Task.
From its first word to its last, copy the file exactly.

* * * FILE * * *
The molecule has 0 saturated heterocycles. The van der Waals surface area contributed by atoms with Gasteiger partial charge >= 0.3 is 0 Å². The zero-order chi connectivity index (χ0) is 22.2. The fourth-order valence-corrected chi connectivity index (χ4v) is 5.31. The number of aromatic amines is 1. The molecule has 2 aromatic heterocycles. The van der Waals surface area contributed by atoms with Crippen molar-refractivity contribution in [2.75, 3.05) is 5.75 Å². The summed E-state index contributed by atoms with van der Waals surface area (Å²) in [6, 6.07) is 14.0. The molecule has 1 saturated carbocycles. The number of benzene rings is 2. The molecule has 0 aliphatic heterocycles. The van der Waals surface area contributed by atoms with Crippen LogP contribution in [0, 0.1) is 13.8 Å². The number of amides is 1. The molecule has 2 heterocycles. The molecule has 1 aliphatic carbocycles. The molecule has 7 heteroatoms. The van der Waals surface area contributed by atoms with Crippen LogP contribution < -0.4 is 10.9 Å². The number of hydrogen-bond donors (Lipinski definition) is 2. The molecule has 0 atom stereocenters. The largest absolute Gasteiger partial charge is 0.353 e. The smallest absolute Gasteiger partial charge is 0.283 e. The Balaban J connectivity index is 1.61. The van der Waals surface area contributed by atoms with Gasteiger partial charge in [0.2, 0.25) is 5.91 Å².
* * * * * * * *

The molecule has 0 saturated heterocycles. The van der Waals surface area contributed by atoms with Gasteiger partial charge >= 0.3 is 0 Å². The zero-order chi connectivity index (χ0) is 22.2. The fourth-order valence-corrected chi connectivity index (χ4v) is 5.31. The number of aromatic amines is 1. The molecule has 2 aromatic heterocycles. The van der Waals surface area contributed by atoms with Crippen molar-refractivity contribution in [2.75, 3.05) is 5.75 Å². The summed E-state index contributed by atoms with van der Waals surface area (Å²) in [6, 6.07) is 14.0. The molecule has 1 saturated carbocycles. The number of benzene rings is 2. The molecule has 0 aliphatic heterocycles. The van der Waals surface area contributed by atoms with Crippen LogP contribution in [0, 0.1) is 13.8 Å². The number of amides is 1. The molecule has 2 heterocycles. The molecule has 1 aliphatic carbocycles. The molecule has 7 heteroatoms. The van der Waals surface area contributed by atoms with Crippen LogP contribution < -0.4 is 10.9 Å². The number of hydrogen-bond donors (Lipinski definition) is 2. The molecule has 0 atom stereocenters. The largest absolute Gasteiger partial charge is 0.353 e. The smallest absolute Gasteiger partial charge is 0.283 e. The Balaban J connectivity index is 1.61. The van der Waals surface area contributed by atoms with Gasteiger partial charge in [0.2, 0.25) is 5.91 Å².